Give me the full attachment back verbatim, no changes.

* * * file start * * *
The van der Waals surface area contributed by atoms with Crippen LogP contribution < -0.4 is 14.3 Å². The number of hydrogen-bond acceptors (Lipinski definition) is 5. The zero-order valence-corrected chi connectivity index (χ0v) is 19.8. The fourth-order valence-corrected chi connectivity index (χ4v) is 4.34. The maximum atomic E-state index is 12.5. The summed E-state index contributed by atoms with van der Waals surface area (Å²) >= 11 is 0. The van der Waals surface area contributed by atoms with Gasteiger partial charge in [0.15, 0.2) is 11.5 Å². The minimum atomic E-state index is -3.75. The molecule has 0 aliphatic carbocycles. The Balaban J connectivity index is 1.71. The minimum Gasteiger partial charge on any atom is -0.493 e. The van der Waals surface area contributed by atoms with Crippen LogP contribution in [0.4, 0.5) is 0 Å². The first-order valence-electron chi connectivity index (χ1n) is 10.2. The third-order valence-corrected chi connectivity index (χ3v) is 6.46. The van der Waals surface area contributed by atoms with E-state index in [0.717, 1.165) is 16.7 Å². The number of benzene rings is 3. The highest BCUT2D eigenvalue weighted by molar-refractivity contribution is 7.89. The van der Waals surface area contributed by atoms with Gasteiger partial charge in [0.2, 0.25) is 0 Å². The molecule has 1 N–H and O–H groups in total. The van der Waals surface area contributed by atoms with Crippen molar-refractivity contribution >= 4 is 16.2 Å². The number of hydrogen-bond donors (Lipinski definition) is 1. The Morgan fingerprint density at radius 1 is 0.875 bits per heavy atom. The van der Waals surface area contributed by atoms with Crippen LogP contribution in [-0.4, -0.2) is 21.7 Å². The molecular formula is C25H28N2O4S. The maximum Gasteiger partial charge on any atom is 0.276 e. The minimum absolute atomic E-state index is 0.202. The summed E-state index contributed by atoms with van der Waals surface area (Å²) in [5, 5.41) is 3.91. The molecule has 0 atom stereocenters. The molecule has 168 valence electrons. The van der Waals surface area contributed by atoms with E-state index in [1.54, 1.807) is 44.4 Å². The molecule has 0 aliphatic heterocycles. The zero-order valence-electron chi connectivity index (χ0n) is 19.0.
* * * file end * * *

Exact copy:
The van der Waals surface area contributed by atoms with Crippen LogP contribution < -0.4 is 14.3 Å². The number of hydrogen-bond acceptors (Lipinski definition) is 5. The zero-order valence-corrected chi connectivity index (χ0v) is 19.8. The fourth-order valence-corrected chi connectivity index (χ4v) is 4.34. The maximum atomic E-state index is 12.5. The summed E-state index contributed by atoms with van der Waals surface area (Å²) >= 11 is 0. The van der Waals surface area contributed by atoms with Gasteiger partial charge in [0.15, 0.2) is 11.5 Å². The minimum atomic E-state index is -3.75. The molecule has 0 aliphatic carbocycles. The Balaban J connectivity index is 1.71. The minimum Gasteiger partial charge on any atom is -0.493 e. The van der Waals surface area contributed by atoms with Crippen LogP contribution in [0.4, 0.5) is 0 Å². The first-order valence-electron chi connectivity index (χ1n) is 10.2. The third-order valence-corrected chi connectivity index (χ3v) is 6.46. The van der Waals surface area contributed by atoms with E-state index in [0.717, 1.165) is 16.7 Å². The number of benzene rings is 3. The highest BCUT2D eigenvalue weighted by molar-refractivity contribution is 7.89. The van der Waals surface area contributed by atoms with Gasteiger partial charge in [0.2, 0.25) is 0 Å². The molecule has 1 N–H and O–H groups in total. The van der Waals surface area contributed by atoms with Crippen molar-refractivity contribution >= 4 is 16.2 Å². The number of hydrogen-bond donors (Lipinski definition) is 1. The Morgan fingerprint density at radius 1 is 0.875 bits per heavy atom. The van der Waals surface area contributed by atoms with Crippen LogP contribution in [-0.4, -0.2) is 21.7 Å². The molecular formula is C25H28N2O4S. The maximum Gasteiger partial charge on any atom is 0.276 e. The minimum absolute atomic E-state index is 0.202. The summed E-state index contributed by atoms with van der Waals surface area (Å²) in [5, 5.41) is 3.91. The molecule has 0 atom stereocenters. The molecule has 168 valence electrons. The van der Waals surface area contributed by atoms with E-state index in [1.54, 1.807) is 44.4 Å². The molecule has 0 aliphatic heterocycles. The zero-order valence-electron chi connectivity index (χ0n) is 19.0.